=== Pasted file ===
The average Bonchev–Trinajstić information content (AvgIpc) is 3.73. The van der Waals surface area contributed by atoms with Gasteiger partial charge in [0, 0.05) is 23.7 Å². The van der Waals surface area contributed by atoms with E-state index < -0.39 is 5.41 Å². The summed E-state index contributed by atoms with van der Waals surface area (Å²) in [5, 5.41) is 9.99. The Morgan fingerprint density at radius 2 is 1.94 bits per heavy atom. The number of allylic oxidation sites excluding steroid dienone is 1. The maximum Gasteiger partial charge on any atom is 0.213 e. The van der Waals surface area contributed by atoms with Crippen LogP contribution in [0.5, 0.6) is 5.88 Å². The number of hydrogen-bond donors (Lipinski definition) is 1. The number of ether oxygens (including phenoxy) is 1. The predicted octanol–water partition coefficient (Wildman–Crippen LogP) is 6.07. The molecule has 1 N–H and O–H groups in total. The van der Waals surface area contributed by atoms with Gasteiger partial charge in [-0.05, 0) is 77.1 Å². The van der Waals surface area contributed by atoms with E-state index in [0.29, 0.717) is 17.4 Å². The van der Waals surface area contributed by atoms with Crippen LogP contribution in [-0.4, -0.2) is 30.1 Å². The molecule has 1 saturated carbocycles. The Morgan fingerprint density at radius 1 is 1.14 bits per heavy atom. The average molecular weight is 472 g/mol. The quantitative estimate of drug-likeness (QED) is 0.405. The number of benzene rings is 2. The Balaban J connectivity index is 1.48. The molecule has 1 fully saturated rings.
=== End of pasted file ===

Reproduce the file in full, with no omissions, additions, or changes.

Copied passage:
The average Bonchev–Trinajstić information content (AvgIpc) is 3.73. The van der Waals surface area contributed by atoms with Gasteiger partial charge in [0, 0.05) is 23.7 Å². The van der Waals surface area contributed by atoms with E-state index < -0.39 is 5.41 Å². The summed E-state index contributed by atoms with van der Waals surface area (Å²) in [5, 5.41) is 9.99. The Morgan fingerprint density at radius 2 is 1.94 bits per heavy atom. The number of allylic oxidation sites excluding steroid dienone is 1. The maximum Gasteiger partial charge on any atom is 0.213 e. The van der Waals surface area contributed by atoms with Crippen LogP contribution in [0.5, 0.6) is 5.88 Å². The number of hydrogen-bond donors (Lipinski definition) is 1. The number of ether oxygens (including phenoxy) is 1. The predicted octanol–water partition coefficient (Wildman–Crippen LogP) is 6.07. The molecule has 1 N–H and O–H groups in total. The van der Waals surface area contributed by atoms with Gasteiger partial charge in [-0.05, 0) is 77.1 Å². The van der Waals surface area contributed by atoms with E-state index in [0.29, 0.717) is 17.4 Å². The van der Waals surface area contributed by atoms with Crippen LogP contribution in [-0.4, -0.2) is 30.1 Å². The molecule has 1 saturated carbocycles. The Morgan fingerprint density at radius 1 is 1.14 bits per heavy atom. The average molecular weight is 472 g/mol. The quantitative estimate of drug-likeness (QED) is 0.405. The number of benzene rings is 2. The Balaban J connectivity index is 1.48. The molecule has 1 fully saturated rings.